UBS, the largest bank in Switzerland, plans to lay off one sixth of its global workforce, according to sources cited by the Financial Times.
The bank is expected to announce the layoffs, amounting to 10,000 jobs or 16 percent of its global workforce, when it announces its third-quarter earnings on Tuesday. If the layoff proceeds as described, it will be one of the largest mass layoffs in the history of the financial sector.
As part of a significant restructuring program, the bank plans to spin off significant portions of its bond-trading unit, while concentrating on equities, foreign exchange, and wealth management.
The Financial Times reported that the cuts will not take place all at once, and that the exact number of job cuts is as of yet not set. Last year, UBS pledged to lay off 3,500 workers, amounting to 5 percent of its workforce of over 60,000. The new cuts are an expansion of these cost-cutting measures.
The drastic restructuring plan has been spearheaded by Sergio Ermotti, who became the bank’s chief executive in the aftermath of a $2.3 billion “rogue trading” scandal in 2011 that cost former CEO Oswald Grübel his job.
Last year, the “rogue” trader, Kweku Adoboli, was arrested on charges of fraud and false accounting. In testimony last week, Adoboli told a jury that he was encouraged by management to commit the fraudulent transaction.
“The response I got from everyone around me ... their response was ‘OK that’s a way of doing it, that’s an accounting practice, keep doing it,’” he told the jury last week.
During the sub-prime debt crisis in 2008, UBS came close to collapsing and received a bailout from the Swiss government.
The leaking of UBS’s layoff plans follows a weak earnings report from its rival, Credit Suisse Group, on Thursday. Credit Suisse, the second-largest bank in Switzerland, announced that its profit fell by 63 percent in the third quarter compared to the first.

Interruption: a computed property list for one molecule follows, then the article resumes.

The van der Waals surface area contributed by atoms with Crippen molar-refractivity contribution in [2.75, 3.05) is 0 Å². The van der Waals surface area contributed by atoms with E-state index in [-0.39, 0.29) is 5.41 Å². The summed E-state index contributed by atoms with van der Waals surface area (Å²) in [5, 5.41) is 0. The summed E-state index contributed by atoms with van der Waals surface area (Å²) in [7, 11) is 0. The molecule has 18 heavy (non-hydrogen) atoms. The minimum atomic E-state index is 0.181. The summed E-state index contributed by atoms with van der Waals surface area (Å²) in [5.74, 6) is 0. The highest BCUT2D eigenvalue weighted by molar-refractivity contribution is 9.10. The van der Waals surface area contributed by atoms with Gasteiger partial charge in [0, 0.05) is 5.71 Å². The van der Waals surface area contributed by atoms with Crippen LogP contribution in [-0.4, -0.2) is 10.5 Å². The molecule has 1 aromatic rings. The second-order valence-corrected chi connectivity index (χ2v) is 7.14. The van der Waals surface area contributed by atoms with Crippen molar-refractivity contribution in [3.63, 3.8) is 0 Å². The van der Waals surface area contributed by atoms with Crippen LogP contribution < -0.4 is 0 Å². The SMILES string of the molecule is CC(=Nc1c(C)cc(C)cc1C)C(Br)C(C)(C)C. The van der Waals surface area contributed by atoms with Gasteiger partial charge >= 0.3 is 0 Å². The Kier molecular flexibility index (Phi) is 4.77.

The bank likewise announced that it would expand its cost-cutting program, slashing an additional 1 billion Swiss francs (US$1.07 billion) in expenses for 2014 and 2015. These cuts were in addition to the 3 billion francs in cost cuts that it had announced earlier.
Credit Suisse had previously announced plans to eliminate 3,500 employees, or 7 percent of its global workforce, and did not specify how many workers would be laid off in the latest round of cost-cutting.
Credit Suisse attributed most of the decline in its third-quarter profits last year to a one-time charge-off related to regulatory changes, but noted that its exposure to troubled euro zone members Greece, Ireland, Italy, Portugal and Spain hit €4.2 billion, up from €3.9 billion in the previous quarter.
While the bulk of the layoffs in the two banks are due to take place in Switzerland, financial sector layoffs are picking up around the world. According to Challenger, Gray & Christmas, in the United States alone, finance companies had planned to eliminate 28,000 employees in the first nine months of the year.
These layoffs are mounting as the banks confront a significant fall in revenues under the pressure of the global economic crisis.
According to a report by Nomura analyst Glenn Schorr, noted in the New York Post, 42 percent of analysts surveyed are predicting that bank revenues for 2012 will be 5 percent lower than the year before.
The ultimate cause of this fall in earnings is the overall downturn in the global economy, together with the sovereign debt crisis, to the point where even the huge infusions of cash by central banks cannot guarantee the banks’ profitability.
The sharpening economic downturn, and its impact on a global financial system that has not been fundamentally altered since the last crash, raises once again the prospect of a financial crisis on the scale of 2008.